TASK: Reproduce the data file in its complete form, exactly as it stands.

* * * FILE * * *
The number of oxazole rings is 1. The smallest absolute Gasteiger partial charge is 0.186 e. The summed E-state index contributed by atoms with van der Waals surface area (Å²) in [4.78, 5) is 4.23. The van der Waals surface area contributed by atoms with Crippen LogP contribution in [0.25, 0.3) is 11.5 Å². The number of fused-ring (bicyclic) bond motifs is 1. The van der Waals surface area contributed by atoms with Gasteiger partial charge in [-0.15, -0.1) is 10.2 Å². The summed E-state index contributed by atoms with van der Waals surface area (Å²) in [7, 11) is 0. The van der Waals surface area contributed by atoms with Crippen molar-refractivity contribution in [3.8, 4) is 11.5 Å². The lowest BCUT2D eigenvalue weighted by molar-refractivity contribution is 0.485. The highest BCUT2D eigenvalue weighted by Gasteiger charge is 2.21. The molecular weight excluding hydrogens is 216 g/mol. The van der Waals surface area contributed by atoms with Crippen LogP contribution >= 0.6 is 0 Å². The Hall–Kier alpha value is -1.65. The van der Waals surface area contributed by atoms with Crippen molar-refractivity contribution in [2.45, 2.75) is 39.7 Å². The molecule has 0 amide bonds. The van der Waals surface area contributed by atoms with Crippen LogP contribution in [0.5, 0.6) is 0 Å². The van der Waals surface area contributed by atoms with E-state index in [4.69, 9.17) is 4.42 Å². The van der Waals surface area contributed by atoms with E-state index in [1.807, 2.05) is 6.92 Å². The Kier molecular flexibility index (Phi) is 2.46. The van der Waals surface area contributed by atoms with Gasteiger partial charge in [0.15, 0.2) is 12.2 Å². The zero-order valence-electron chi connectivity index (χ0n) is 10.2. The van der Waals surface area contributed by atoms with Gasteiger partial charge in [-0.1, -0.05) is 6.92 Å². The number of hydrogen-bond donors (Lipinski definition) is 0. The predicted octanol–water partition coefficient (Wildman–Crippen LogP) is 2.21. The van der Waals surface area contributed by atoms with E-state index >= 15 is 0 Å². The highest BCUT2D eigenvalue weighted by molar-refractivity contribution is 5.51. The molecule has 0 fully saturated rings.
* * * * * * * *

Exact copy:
The number of oxazole rings is 1. The smallest absolute Gasteiger partial charge is 0.186 e. The summed E-state index contributed by atoms with van der Waals surface area (Å²) in [4.78, 5) is 4.23. The van der Waals surface area contributed by atoms with Crippen LogP contribution in [0.25, 0.3) is 11.5 Å². The number of fused-ring (bicyclic) bond motifs is 1. The van der Waals surface area contributed by atoms with Gasteiger partial charge in [-0.15, -0.1) is 10.2 Å². The summed E-state index contributed by atoms with van der Waals surface area (Å²) in [7, 11) is 0. The van der Waals surface area contributed by atoms with Crippen molar-refractivity contribution in [3.8, 4) is 11.5 Å². The lowest BCUT2D eigenvalue weighted by molar-refractivity contribution is 0.485. The highest BCUT2D eigenvalue weighted by Gasteiger charge is 2.21. The molecular weight excluding hydrogens is 216 g/mol. The van der Waals surface area contributed by atoms with Crippen LogP contribution >= 0.6 is 0 Å². The Hall–Kier alpha value is -1.65. The van der Waals surface area contributed by atoms with Crippen molar-refractivity contribution in [2.45, 2.75) is 39.7 Å². The molecule has 0 amide bonds. The van der Waals surface area contributed by atoms with Crippen LogP contribution in [0.5, 0.6) is 0 Å². The van der Waals surface area contributed by atoms with E-state index in [4.69, 9.17) is 4.42 Å². The van der Waals surface area contributed by atoms with E-state index in [1.807, 2.05) is 6.92 Å². The Kier molecular flexibility index (Phi) is 2.46. The van der Waals surface area contributed by atoms with Gasteiger partial charge in [0.15, 0.2) is 12.2 Å². The zero-order valence-electron chi connectivity index (χ0n) is 10.2. The van der Waals surface area contributed by atoms with Gasteiger partial charge in [-0.1, -0.05) is 6.92 Å². The number of hydrogen-bond donors (Lipinski definition) is 0. The predicted octanol–water partition coefficient (Wildman–Crippen LogP) is 2.21. The van der Waals surface area contributed by atoms with E-state index >= 15 is 0 Å². The highest BCUT2D eigenvalue weighted by molar-refractivity contribution is 5.51. The molecule has 0 fully saturated rings.